To all those students starting repeat exams today - good luck. You are not a failure.

Friday, August 10, 2018

YouTube Channel Analytics #16000000

A nice surprise awaited me when I got back to the office as I checked the analytics for my YouTube channel - it has passed the 16,000,000 views mark some time in the past few weeks. I still get a kick out of every milestone such as another million views. As always - I am totally flattered that so many people view my videos, here's the latest lifetime numbers:

Click/Tap Image to Enlarge.
The figure above of 43,107,239 minutes for Watch Time equates to just under 82 years! Most of the views still come from the United States (34%), but this proportion has been declining as other countries, especially India at 10%, increase the number of views. This time last year the USA was at 36%, and India was at 7.9%. Ireland accounts for just 1.3% (212,936 views) of the 16 million total.

One general trend that I have noticed is that views of my Statistics videos have been growing very well, while some of my older videos on things like Excel, have been declining. I take the approach with the Statistics videos to keep them simple and never deviate from a step-by-step methodology. I also note that the disastrous May/June period in 2015 (when I made changes to the metadata of each video) has now been wiped out. While the summer periods always record a big drop in views (as does Christmas), this summer has been the best since I set up the channel on 7th April, 2006. Hopefully the views will continue to grow, and that I can find the time to add more videos.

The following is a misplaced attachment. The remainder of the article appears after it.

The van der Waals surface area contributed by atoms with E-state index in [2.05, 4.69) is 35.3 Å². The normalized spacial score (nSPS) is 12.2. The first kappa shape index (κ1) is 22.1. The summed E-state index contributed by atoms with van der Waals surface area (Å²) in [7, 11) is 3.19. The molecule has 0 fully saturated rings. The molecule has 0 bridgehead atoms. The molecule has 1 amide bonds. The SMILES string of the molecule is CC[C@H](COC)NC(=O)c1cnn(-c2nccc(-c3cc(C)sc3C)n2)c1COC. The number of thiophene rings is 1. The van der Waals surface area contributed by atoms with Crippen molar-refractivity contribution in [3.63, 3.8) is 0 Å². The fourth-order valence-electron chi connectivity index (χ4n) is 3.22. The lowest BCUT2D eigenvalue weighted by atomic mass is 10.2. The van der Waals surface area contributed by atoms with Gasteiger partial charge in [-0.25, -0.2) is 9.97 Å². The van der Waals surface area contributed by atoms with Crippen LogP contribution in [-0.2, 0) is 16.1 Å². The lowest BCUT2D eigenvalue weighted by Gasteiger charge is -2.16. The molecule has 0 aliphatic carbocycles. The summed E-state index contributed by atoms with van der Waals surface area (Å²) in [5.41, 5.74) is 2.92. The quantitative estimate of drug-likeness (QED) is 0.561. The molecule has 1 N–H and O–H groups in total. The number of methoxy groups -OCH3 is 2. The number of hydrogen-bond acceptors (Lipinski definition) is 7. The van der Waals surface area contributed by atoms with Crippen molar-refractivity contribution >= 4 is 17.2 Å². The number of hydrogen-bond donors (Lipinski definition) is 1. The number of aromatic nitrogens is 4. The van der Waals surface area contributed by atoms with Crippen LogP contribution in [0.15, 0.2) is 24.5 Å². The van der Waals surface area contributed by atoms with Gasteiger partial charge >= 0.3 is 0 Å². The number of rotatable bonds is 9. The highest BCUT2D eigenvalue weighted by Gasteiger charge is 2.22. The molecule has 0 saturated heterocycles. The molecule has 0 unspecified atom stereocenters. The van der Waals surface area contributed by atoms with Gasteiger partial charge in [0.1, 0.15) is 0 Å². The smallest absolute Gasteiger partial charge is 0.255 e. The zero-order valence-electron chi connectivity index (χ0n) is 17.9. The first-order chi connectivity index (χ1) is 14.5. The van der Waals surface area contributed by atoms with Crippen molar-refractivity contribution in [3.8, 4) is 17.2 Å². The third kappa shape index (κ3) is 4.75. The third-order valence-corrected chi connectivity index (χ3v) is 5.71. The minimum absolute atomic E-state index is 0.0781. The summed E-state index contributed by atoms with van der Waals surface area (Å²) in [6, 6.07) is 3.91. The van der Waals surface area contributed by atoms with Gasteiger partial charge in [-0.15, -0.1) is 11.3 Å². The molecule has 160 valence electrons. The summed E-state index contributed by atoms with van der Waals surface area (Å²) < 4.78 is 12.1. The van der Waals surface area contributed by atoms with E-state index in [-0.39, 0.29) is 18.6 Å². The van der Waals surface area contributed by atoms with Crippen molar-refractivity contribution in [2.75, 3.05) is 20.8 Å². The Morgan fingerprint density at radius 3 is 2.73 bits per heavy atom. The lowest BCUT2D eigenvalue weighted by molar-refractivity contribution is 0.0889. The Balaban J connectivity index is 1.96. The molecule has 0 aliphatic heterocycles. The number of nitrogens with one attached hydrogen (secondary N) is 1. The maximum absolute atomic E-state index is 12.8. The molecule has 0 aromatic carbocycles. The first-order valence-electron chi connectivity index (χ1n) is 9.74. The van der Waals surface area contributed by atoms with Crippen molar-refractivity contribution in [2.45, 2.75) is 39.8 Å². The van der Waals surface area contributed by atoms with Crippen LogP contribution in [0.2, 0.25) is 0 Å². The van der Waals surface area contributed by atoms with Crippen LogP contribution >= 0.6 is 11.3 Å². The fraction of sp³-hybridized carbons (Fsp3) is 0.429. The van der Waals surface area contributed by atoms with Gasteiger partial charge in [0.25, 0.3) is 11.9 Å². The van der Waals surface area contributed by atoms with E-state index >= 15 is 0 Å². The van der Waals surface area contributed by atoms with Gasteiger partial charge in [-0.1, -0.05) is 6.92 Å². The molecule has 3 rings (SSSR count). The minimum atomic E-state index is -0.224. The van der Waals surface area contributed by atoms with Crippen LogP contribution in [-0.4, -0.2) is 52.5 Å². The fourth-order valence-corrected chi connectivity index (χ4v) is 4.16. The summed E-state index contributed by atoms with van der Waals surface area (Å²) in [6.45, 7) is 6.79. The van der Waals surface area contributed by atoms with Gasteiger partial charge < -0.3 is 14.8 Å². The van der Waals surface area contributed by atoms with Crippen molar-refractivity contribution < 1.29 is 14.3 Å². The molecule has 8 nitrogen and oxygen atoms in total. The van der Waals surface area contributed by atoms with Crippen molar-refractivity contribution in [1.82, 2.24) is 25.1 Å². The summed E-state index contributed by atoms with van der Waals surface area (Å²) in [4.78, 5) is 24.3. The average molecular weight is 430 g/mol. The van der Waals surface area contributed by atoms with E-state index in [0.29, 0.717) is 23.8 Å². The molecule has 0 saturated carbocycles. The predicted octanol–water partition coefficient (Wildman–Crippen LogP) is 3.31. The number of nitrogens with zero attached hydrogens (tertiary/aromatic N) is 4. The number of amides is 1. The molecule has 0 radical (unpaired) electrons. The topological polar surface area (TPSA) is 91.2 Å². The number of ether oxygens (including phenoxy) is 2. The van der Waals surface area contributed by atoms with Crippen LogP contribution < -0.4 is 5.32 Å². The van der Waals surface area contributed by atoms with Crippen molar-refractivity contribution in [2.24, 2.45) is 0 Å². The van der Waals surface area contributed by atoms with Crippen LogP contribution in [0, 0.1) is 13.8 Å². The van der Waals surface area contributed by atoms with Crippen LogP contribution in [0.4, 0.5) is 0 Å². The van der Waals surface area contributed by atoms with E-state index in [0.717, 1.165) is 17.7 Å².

Wednesday, August 08, 2018

Back to Work

Image source: Mathematica.
Today is my first day back to the office after summer holidays - I spent most of the day deleting hundreds of emails. In the end there was not much for me to deal with and I got through the lot fairly easily. Summer is obviously a very quiet time in the College - it always amazes me how it can be so hectic at times, and so quiet at other times. Could there be a way of spreading and evening out the work a bit better? Courses are being run during the summer, and getting busier every year.

I spent most of the summer either in Vancouver or Wexford - much of it without connectivity (as I wrote two posts ago). Hence my lower than average output on this blog. However, I was affected slightly by a comment on one of my posts from this time last year: "Who gives a flying f@@@ about your holidays?". I didn't at the time think it would affect me - but this summer I was slower to post. 

Hopefully I'll get back into action in the next few days. I have what I hope will be an interesting challenge in the upcoming semester - a module on Programming with R to be delivered online. I haven't taught programming for a good few years, and I've never delivered a class online - I'll be sure to recount experiences and lessons learned throughout the semester.